Diria is a birding paradise. We aren’t experts but, with all the species around, have gotten into birding since living in Costa Rica. We were delighted to spot many different types of birds along the trail, including Collared (red bellied) Trogons, Turquoise-browed Motmots, Long-tailed Manikins, a Barred Antshrike, a Great Kiskadee, a Squirrel Cuckoo, a Yellow-throated Euphonia, and a Lineated Woodpecker. For tips on improving your bird photography, check out these hints we got from a pro.
Along the trails, you’ll notice some plaques labeling a selection of the tree species found within Diria. Some of them have a wide range like the Guanacaste tree while others, like the laurel, grow here specifically because of that extra moisture. Others we saw included the pochote, ceiba, gumbo limbo, mango, and many more that we could not identify.
What to Wear/Bring
On your way to Diria, stock up on snacks and refreshments in Santa Cruz. Although the ranger station does have basic facilities (they are very basic), there isn’t anything else in the immediate area. Santa Cruz is also a great place to sit down for a meal. There are plenty of sodas (local mom and pop restaurants) just off the main avenue. For the trail, a pair of sneakers will suffice in the dry season but we recommend hiking boots for the rainier months. A hat and sunscreen are also a good idea for the dry season when the canopy is thin and many of the trees have lost their leaves.
*Note: Costa Rica is known for having poor signage but it is especially bad getting to Diria. There are almost no signs until you’re right outside of the park. If you get lost, your best bet is to ask a local. Costa Ricans are very friendly people and almost always willing to help.
Coming from the north on Highway 21, enter Santa Cruz. Take a right onto Calle Central in Santa Cruz (at the Banco National). Continue on Calle Central until you see a large church on your left and a public park on your right. Take your next right. Go through five intersections and take a left at the sixth one to get onto Calle 12 (Note: Like everywhere else in Costa Rica, most roads in Santa Cruz are not marked or named. We use them here because Google maps does). Calle 12 will lead you out of Santa Cruz to the south. In about six kilometers, you will come to the small village of Arado, marked by a soccer field. Stay straight and the road will turn to dirt. Follow this dirt road until a major fork, stay left and follow signs for Diria National Park (about six kilometers more). When you reach the next fork, pat yourself on the back because you made it! Take a right and a quick left at the bottom of the hill. The ranger station is across the river (river bed in the dry season).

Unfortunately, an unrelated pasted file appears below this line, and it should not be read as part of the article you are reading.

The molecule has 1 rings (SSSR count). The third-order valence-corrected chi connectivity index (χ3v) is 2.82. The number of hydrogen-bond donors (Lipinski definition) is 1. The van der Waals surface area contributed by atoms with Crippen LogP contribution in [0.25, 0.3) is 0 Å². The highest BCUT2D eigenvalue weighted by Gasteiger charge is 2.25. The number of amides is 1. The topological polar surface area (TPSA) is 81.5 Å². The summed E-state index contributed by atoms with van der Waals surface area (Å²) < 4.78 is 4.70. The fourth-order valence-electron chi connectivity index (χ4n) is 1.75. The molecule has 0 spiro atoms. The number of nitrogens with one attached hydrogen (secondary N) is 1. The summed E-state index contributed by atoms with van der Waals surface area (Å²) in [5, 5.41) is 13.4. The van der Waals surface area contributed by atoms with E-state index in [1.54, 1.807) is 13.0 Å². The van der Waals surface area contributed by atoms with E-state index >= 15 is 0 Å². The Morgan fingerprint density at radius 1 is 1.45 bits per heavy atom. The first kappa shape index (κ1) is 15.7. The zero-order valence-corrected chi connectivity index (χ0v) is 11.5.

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If you’re visiting Costa Rica’s Gold Coast, consider heading inland for a day trip to Diria National Park. Diria is a wonderful off-the-beaten path park that sees little foot traffic and offers the chance to see plants and wildlife that you wouldn’t otherwise see at the beach. So turn in your towel and hit the trail.
Post by: Jennifer Turnbull-Houde & Matthew Houde